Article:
Jurors heard the first testimony on Monday in the federal trial of Wayne Groen, a Lynden man who is accused of interfering with a U.S. Customs and Border Protection (CBP) helicopter by shining a high-powered flashlight at it during a nighttime flight.
Over the course of the trial, which is expected to last four to five days, federal prosecutors will attempt to prove that Groen shined a flashlight at the two CBP pilots with the intent to disable them. Groen has been charged with one count of interfering with the operation of an aircraft and one count of incapacitating the pilot of an aircraft. Each count carries a maximum prison term of 40 years.
Groen’s defense, lead by Bellingham-based attorney Jeffrey Lustick, will attempt to show that Groen had no intention to harm the two helicopter pilots. Lustick wrote in a trial brief that Groen was merely investigating the low-flying helicopter hovering above his home.
“The defense has no burden in this case, but nonetheless, we are confident we can show that the defendant was acting on the spur-of-the-moment and meant no harm to anyone by his actions,” Lustick wrote. “In reality, he was jostled out of bed by a low-flying helicopter that came without warning.”
Groen allegedly shined the flashlight toward the helicopter at about 9:30 at night on September 22, 2010. The helicopter was approximately 500 feet off the ground when the light struck the pilots, allegedly temporarily blinding both of them and forcing them to remove their night vision goggles and fly away from the scene. The two agents later returned to aide in the search for the light’s source and found Groen sitting in his truck near his home on H Street east of Blaine.
In later interviews with federal agents, Groen admitted he shined the light at the helicopter and that it was probably a bad idea. Groen was formally indicted in January, which ignited a firestorm of public outrage with the CBP, and Border Patrol agents specifically. About a month after Groen’s indictment, the CBP hosted a public forum at Blaine high school where people had the chance to air their grievances with the Border Patrol, though the Groen case was not specifically discussed.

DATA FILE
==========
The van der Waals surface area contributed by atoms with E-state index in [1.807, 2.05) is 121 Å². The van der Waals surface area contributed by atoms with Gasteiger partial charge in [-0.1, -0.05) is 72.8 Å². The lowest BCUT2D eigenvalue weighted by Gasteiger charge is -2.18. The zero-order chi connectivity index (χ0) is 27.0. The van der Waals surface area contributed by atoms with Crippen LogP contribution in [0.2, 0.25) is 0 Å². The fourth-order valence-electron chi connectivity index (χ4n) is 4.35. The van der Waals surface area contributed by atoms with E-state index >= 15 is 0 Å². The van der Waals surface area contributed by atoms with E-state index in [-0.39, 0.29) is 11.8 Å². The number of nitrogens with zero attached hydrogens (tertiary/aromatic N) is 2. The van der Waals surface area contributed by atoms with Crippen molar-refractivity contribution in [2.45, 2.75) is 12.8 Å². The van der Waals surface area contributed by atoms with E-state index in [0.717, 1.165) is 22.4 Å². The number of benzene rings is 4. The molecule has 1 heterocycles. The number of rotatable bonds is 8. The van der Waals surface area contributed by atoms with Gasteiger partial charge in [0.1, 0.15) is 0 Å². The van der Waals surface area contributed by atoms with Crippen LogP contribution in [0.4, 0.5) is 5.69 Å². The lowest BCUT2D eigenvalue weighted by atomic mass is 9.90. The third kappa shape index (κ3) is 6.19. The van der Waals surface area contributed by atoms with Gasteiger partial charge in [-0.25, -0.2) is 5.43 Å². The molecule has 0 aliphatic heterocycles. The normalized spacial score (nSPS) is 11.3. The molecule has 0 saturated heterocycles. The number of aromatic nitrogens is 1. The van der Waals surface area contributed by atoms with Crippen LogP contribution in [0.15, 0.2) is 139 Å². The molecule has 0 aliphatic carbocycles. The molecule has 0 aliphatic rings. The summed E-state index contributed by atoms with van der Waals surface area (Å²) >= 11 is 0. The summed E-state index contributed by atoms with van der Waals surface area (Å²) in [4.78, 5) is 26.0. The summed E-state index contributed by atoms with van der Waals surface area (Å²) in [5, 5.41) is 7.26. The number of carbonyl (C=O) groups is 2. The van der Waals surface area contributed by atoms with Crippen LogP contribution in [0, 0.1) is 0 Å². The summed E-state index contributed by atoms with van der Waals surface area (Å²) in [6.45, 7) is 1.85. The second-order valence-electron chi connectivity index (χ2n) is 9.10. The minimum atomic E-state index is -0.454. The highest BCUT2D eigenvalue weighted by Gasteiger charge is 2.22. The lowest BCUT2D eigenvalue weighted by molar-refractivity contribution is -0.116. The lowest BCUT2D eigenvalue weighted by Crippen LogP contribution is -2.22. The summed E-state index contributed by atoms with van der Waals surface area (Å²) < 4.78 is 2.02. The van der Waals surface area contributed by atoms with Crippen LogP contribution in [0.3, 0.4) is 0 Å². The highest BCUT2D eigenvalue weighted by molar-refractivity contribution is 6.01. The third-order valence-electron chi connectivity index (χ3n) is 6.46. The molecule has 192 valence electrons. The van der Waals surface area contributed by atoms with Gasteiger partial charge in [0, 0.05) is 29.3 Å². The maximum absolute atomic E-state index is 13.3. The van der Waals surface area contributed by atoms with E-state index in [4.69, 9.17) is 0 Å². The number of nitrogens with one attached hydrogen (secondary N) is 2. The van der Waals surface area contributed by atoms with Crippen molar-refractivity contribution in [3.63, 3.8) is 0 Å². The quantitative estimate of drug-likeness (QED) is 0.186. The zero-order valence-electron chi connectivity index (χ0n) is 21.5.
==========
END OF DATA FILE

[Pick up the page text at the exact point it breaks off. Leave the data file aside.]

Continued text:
The defense will rely on much of the public support Groen has garnered over the last few months to help show that Groen was not acting unreasonably in his actions. The defense’s witness list is made up almost entirely of Groen’s neighbors in the east Blaine and Lynden communities.
Lustick wrote that each witness will testify as to how intrusive CBP helicopters can be to residents of northwestern Whatcom County. Groen’s defense has also lined up David Englert, a specialist in high-energy light from the University of Washington, as an expert witness.
According to the defense’s legal brief, Englert, who lives in Blaine, will testify that temporary blindness or harm to one’s eyesight is impossible when exposed to high-intensity light while wearing the kind of night vision goggles the CBP pilots were wearing. Englert will claim that such goggles may even protect the wearer’s eyes from high-intensity lights.
The prosecution, on the other hand, will attempt to show that Groen’s actions were the deliberate result of negative feelings he had toward the CBP and its agents, according to the prosecution’s trial brief. Prosecutors attempted to enter as evidence past run-ins Groen had had with CBP agents, but in response to a motion filed by Lustick, Judge Thomas Zilly ruled that evidence inadmissible.
Instead, lead prosecutor Jenny Durkan will use a taped conversation Groen had with Department of Homeland Security special agent Josh Barrett on October 13, 2010 to demonstrate Groen’s ill-feelings toward the CBP. The prosecution plans to play portions of the conversation in court.
The jury is expected to begin deliberating on Friday, April 29.